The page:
After retreating from the Drocourt-Quéant Line, the German Army withdrew to their final defensive lines in the Hindenburg system. The sector along the Canadian front included the city of Cambrai, an important logistical centre for the Germans, the Canal du Nord, and Bourlon Wood, a fortified defense position. For nearly a month after their victory at the Drocourt-Quéant Line, the Canadians waited, while Currie planned how to get the Corps across the canal, through the wood and onward to Cambrai.
The canal itself was dry, but still presented a significant obstacle; the banks were several metres high and it was unclear what awaited the Canadians on the other side. The area around the canal had been deliberately flooded by the German Army, leaving a small area roughly 2km wide that was still dry. To cross the canal, the Corps would be squeezed into a small front, and then would have to fan out to secure the rest of their section. Additionally, while tanks and infantry could cross quite easily, the artillery could not; Currie’s plan required the Canadian Engineers to install several portable bridges, likely under heavy fire, to allow the artillery across.
Currie’s plan was ambitious, and he was warned by many, including Byng, that it might not work. However, Haig and Foche wanted to push the German Army as much as possible, to see if they would crack, and an incursion near Cambrai would drain men from the rest of the German lines. At 5:20 am on September 27, the creeping barrage opened up and the initial advance of only four Canadian battalions went forward across the canal. They reached the other side successfully, and more battalions began to leap frog over their positions, slowly moving forward and fanning out to objectives along an over 9000m front.
With the opposite bank secured, the engineers could begin installing bridges, the first guns attempted a crossing at 8:40 am before being pushed back; however, by the middle of the afternoon several were in place and artillery was crossing regularly. By the end of the day, the Corps had secured the canal, Bourlon Wood and the village of Bourlon, before digging in for the night. Massed German attacks were expected for the morning and the Canadian battalions were spread thin trying to control over 10 000m of frontage.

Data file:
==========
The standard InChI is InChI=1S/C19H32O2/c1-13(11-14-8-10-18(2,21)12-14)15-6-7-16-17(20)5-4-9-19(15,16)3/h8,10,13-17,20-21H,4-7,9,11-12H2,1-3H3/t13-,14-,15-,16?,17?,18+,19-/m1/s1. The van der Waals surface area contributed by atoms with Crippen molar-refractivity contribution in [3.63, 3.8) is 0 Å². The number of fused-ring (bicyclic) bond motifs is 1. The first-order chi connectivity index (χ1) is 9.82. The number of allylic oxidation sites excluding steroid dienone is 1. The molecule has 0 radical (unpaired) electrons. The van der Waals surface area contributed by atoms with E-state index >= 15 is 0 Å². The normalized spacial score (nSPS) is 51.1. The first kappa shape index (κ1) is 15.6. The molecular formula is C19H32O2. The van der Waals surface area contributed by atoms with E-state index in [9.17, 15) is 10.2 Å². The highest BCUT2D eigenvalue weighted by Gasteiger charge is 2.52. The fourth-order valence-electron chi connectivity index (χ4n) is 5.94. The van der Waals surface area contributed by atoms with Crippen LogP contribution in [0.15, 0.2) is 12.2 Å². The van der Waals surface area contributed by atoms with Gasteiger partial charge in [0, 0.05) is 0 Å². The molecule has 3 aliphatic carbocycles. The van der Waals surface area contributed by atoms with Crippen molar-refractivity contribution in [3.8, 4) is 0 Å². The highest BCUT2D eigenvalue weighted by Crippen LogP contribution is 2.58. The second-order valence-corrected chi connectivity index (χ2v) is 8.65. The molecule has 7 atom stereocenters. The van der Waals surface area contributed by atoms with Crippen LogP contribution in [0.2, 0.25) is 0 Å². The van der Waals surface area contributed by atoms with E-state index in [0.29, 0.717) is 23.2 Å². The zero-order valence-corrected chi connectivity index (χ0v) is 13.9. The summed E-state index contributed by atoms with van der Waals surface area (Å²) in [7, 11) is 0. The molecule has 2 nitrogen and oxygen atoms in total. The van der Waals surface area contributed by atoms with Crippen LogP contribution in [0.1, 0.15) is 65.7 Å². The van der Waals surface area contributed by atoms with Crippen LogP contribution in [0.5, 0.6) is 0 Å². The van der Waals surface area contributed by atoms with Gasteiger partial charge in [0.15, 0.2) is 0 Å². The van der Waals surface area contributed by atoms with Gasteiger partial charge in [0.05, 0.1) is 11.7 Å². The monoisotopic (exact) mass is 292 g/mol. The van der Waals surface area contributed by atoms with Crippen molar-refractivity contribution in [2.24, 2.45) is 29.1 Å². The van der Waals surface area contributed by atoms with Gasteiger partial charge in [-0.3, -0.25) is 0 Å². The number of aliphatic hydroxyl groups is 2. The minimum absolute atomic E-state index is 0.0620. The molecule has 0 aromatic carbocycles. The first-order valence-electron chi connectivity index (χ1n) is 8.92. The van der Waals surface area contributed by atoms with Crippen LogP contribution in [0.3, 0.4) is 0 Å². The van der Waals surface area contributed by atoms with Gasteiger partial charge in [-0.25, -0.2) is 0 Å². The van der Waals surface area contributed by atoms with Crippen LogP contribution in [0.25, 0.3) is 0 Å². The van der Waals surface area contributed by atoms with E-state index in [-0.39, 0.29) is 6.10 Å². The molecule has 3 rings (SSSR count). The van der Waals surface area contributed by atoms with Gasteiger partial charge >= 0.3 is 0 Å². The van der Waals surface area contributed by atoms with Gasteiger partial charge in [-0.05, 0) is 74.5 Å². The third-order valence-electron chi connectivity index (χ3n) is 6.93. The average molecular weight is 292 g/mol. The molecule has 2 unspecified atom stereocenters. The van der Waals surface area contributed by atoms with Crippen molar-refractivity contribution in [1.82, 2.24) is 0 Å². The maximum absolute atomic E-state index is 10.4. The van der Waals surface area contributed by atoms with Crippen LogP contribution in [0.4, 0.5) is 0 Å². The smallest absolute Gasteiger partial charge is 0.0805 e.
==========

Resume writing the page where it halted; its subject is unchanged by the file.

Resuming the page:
The second day was slower and harder, as the Canadians tried to cross the Marcoing Line, which they did not manage until September 29. By September 30, the 3rd and 4th Divisions had reached the outskirts of Cambrai, though efforts to capture the city stalled as the Corps circled it and Currie tried to work out a plan to take the city. Urban warfare was not something in which the Canadians, or most of the Allied armies, had experience, and fighting the German Army house-to-house was going to be not only extremely difficult, but also likely to result in very high casualties.
During the Canadian preparations, the German Army pulled out of Cambrai on October 8, leaving behind a burning city, riddled with booby traps and trip wires. The Corps occupied Cambrai and continued to advance carefully, following the Germans as they made a fighting retreat further and further east. Though another stunning victory for the Canadian Corps, the Canal du Nord further depleted their strength; over 10,000 Canadians were killed, wounded, or missing, bringing the total number of casualties for the Hundred Days Campaign to that point to over 42,000.
The successful crossing of the Canal du Nord and advance towards Cambrai relied on a strong creeping barrage and the ability of the artillery to continue their barrage as the infantry moved deeper and deeper into German territory. The coordination between the infantry, now moving quite quickly over large distances, and the artillery was a problem that plagued Currie and the Corps throughout the Hundred Days. In the days after the initial successes, the pace of battle slowed or even stopped due to spotty bombardments.
To deal with the problem posed by the canal itself, the Canadian Engineers spent the weeks leading up to the battle building portable bridges behind the lines, which were laid in place once the far bank was secured and allowed the passage of artillery pieces, and the crews that manned them. Placing the bridges was extremely dangerous work, and throughout the day on 27 September, the bridges were frequently shelled. Like at Vimy the year before, the Engineers played a very important role in ensuring the success of the battle; without their bridges, the Corps would have quickly outpaced their artillery and bogged down, costing many more lives that they could not afford to lose.
Currie also employed a creeping barrage that moved in two directions, both forward and back. As the Corps reached their objectives, the barrage could jump forward like it usually did; however a backward moving barrage would give German gunners the impression that they were firing on their own positions. As usual, Currie also employed counter battery work to pick off German guns in advance; in total 785 guns were used on the first day of the Canal du Nord battle, most of which would follow the infantry on to Cambrai.
Like the previous Hundred Days battles the fighting at the Canal du Nord was hard and required a considerable amount of personal bravery. Canadians were awarded eight Victoria crosses during the fighting; the recipients are:
Lt. George Fraser Kerr, 3rd Battalion
Lt. Graham Thomson Lyall, 102nd Battalion
Lt. Samuel Lewis Honey, 76th Battalion
Lt. Milton Fowler Gregg, RCR, later a politician and Minister of Veterans Affairs
Capt. John MacGregor, 2nd Mounted Canadian Mounted Rifles
Sgt. William Merrifield, 4th Battalion
Capt. Coulson Norman Mitchell, 1st Tunneling Company, Canadian Engineers
Lt. Wallace Lloyd Algie, 20th Battalion